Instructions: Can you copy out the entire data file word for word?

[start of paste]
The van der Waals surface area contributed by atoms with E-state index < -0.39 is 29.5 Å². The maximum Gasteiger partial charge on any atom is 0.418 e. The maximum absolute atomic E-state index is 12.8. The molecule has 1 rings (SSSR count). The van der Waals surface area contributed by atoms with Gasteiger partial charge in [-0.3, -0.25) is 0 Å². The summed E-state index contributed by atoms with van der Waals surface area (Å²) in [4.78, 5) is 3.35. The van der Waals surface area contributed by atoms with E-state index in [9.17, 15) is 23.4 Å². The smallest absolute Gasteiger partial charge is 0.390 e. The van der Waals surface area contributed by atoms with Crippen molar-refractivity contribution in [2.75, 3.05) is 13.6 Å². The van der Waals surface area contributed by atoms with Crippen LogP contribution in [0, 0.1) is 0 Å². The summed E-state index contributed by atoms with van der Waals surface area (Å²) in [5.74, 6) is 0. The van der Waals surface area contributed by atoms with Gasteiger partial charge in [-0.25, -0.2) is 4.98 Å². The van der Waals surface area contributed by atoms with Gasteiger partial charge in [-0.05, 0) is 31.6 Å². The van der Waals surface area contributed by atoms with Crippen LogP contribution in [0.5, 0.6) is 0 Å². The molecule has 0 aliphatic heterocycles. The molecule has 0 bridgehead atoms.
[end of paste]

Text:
The van der Waals surface area contributed by atoms with E-state index < -0.39 is 29.5 Å². The maximum Gasteiger partial charge on any atom is 0.418 e. The maximum absolute atomic E-state index is 12.8. The molecule has 1 rings (SSSR count). The van der Waals surface area contributed by atoms with Gasteiger partial charge in [-0.3, -0.25) is 0 Å². The summed E-state index contributed by atoms with van der Waals surface area (Å²) in [4.78, 5) is 3.35. The van der Waals surface area contributed by atoms with E-state index in [9.17, 15) is 23.4 Å². The smallest absolute Gasteiger partial charge is 0.390 e. The van der Waals surface area contributed by atoms with Crippen molar-refractivity contribution in [2.75, 3.05) is 13.6 Å². The van der Waals surface area contributed by atoms with Crippen LogP contribution in [0, 0.1) is 0 Å². The summed E-state index contributed by atoms with van der Waals surface area (Å²) in [5.74, 6) is 0. The van der Waals surface area contributed by atoms with Gasteiger partial charge in [-0.25, -0.2) is 4.98 Å². The van der Waals surface area contributed by atoms with Gasteiger partial charge in [-0.05, 0) is 31.6 Å². The van der Waals surface area contributed by atoms with Crippen LogP contribution in [0.5, 0.6) is 0 Å². The molecule has 0 aliphatic heterocycles. The molecule has 0 bridgehead atoms.